Overall, HIV-1 RNA was detected in 47 of 69 (68%) plasma and 39 of 69 (56%) saliva specimens. Of the 47 subjects with plasma viremia (median 22,514 copies/ml, range 68 to 1,244,229 copies/ml); 36 patients (77%) had measurable HIV RNA in saliva (median 75 copies/ml, range 52 to 141,621 copies/ml). There was a significant correlation between plasma and saliva VL in these subjects (Fig. 2b), p<.0001). Patients with detectable saliva VL had a median plasma VL of 33,530 copies/ml, range 0 to 1,244,229 copies/ml. Patients without detectable saliva had a median plasma VL of 0 copies/ml, and range 0 to 109,000 copies/ml Plasma VLs were higher than saliva VL levels by an average 0.9 log10 RNA copies/ml. Two subjects exhibited a higher VL in saliva than in plasma, while three subjects had detectable HIV-1 RNA in saliva but had undetectable plasma VL.

Sequence Conservation and Drug Resistance Between Plasma and Saliva

To our knowledge, there is no previous literature reporting the sequencing of the gag-pol gene of HIV-1 from saliva specimens. A gag-pol fragment of nearly 1,000 base-pairs was sequenced from both plasma and saliva in 20 subjects. A phylogenetic tree showed that saliva and plasma sequences within individuals were 1) closely related (average genetic distance 0.0043 nucleotide substitutions/site; range 0.0011-0.0196); 2) highly concordant (average genotypic concordance >99% at both the nucleotide and AA level); and 3) segregated by subject. Thirteen subjects had genotypic resistance mutations in either plasma, saliva, or both (Table 1). In the protease (PR) gene, nine patients had minor resistance mutations (L10I, A71AV and A71V) with no major resistance mutations. Discordance in the presence of PR mutations between plasma and saliva was found in five subjects; in each case a minor PR mutation was found in the plasma that was not present in saliva. In the reverse transcriptase (RT) region, six patients were found to harbor resistance mutations (D67N, K103N, V108I, V118I, E138A, G190A and the revertant mutation T215S). Differences in RT resistance mutations were seen between plasma and saliva genotypes in four of six subjects; in two subjects mutations were identified in saliva but not plasma, and in two subjects mutations were found in plasma but not in saliva. In the PR gene 7/19 sequences demonstrated at least one difference between saliva and plasma in polymorphic residues associated with protease inhibitor resistance (secondary or minor mutations), while 4/19 RT sequences differed at major drug resistance codons.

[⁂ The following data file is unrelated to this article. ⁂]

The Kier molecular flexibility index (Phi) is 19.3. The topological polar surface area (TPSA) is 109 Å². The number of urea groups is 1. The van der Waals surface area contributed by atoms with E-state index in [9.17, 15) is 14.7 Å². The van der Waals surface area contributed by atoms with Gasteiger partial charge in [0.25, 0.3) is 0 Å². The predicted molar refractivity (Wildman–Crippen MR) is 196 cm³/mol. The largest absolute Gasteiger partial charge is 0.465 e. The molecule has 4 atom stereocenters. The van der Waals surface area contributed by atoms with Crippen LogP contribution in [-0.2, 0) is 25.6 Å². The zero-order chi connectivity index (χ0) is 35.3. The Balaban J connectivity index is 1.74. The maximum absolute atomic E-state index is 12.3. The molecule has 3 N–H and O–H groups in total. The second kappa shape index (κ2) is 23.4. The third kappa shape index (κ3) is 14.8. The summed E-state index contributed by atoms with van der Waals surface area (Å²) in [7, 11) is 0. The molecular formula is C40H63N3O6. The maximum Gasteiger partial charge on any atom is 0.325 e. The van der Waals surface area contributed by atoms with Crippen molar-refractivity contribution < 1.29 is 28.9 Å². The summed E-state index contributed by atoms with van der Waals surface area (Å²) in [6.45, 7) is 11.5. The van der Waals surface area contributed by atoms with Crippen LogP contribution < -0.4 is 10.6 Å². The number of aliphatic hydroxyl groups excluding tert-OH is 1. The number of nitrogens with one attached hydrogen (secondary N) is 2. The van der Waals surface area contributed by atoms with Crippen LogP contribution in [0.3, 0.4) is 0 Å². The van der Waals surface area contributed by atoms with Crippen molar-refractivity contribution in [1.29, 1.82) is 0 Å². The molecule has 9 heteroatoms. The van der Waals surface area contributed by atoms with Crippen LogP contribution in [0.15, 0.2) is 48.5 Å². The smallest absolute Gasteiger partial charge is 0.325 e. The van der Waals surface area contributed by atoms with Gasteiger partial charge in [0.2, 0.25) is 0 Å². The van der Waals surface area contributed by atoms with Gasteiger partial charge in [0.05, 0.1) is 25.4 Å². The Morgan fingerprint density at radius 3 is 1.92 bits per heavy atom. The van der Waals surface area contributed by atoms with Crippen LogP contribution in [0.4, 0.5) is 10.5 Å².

Table 1.

Protease and Reverse Transcriptase Mutations

Protease Reverse Transcriptase
Patient Current ARV Past ARV Saliva Blood Saliva Blood
101 no no none none none none
103 no no none L10I D67N none
104 no no A71AV A71AV, L10I none none
105 no no none none none none
108 no no none L10I none none
110 no yes none L10I none none
114 no no none L10I none none
128 no no none none none none